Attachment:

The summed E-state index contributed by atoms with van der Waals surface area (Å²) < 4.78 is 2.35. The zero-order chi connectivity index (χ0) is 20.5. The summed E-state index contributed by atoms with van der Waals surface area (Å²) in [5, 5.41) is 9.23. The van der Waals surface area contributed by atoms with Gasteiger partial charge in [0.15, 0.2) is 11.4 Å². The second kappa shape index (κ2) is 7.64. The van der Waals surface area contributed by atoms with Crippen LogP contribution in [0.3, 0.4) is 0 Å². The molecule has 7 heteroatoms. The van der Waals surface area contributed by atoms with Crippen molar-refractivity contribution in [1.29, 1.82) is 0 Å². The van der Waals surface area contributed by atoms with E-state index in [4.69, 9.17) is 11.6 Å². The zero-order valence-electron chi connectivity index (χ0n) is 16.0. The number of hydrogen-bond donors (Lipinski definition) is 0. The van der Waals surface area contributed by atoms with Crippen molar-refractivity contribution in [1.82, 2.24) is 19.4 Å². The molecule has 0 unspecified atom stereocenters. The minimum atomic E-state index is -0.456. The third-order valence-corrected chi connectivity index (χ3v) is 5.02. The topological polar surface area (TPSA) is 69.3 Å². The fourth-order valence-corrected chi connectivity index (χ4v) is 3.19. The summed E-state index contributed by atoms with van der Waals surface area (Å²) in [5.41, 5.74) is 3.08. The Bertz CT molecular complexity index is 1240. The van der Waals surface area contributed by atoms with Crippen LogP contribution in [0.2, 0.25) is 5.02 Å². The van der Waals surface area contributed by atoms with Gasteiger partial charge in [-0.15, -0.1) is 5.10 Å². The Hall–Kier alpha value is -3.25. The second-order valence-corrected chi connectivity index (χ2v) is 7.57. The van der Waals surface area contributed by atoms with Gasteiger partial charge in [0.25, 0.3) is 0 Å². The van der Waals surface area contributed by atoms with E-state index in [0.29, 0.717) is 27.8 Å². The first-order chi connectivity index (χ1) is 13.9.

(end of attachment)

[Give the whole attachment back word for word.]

The summed E-state index contributed by atoms with van der Waals surface area (Å²) < 4.78 is 2.35. The zero-order chi connectivity index (χ0) is 20.5. The summed E-state index contributed by atoms with van der Waals surface area (Å²) in [5, 5.41) is 9.23. The van der Waals surface area contributed by atoms with Gasteiger partial charge in [0.15, 0.2) is 11.4 Å². The second kappa shape index (κ2) is 7.64. The van der Waals surface area contributed by atoms with Crippen LogP contribution in [0.3, 0.4) is 0 Å². The molecule has 7 heteroatoms. The van der Waals surface area contributed by atoms with Crippen molar-refractivity contribution in [1.29, 1.82) is 0 Å². The van der Waals surface area contributed by atoms with E-state index in [4.69, 9.17) is 11.6 Å². The zero-order valence-electron chi connectivity index (χ0n) is 16.0. The number of hydrogen-bond donors (Lipinski definition) is 0. The van der Waals surface area contributed by atoms with Crippen molar-refractivity contribution in [1.82, 2.24) is 19.4 Å². The molecule has 0 unspecified atom stereocenters. The minimum atomic E-state index is -0.456. The third-order valence-corrected chi connectivity index (χ3v) is 5.02. The topological polar surface area (TPSA) is 69.3 Å². The fourth-order valence-corrected chi connectivity index (χ4v) is 3.19. The summed E-state index contributed by atoms with van der Waals surface area (Å²) in [5.41, 5.74) is 3.08. The Bertz CT molecular complexity index is 1240. The van der Waals surface area contributed by atoms with Crippen LogP contribution in [0.2, 0.25) is 5.02 Å². The van der Waals surface area contributed by atoms with Gasteiger partial charge in [-0.15, -0.1) is 5.10 Å². The Hall–Kier alpha value is -3.25. The second-order valence-corrected chi connectivity index (χ2v) is 7.57. The van der Waals surface area contributed by atoms with Gasteiger partial charge in [0.25, 0.3) is 0 Å². The van der Waals surface area contributed by atoms with E-state index in [0.29, 0.717) is 27.8 Å². The first-order chi connectivity index (χ1) is 13.9.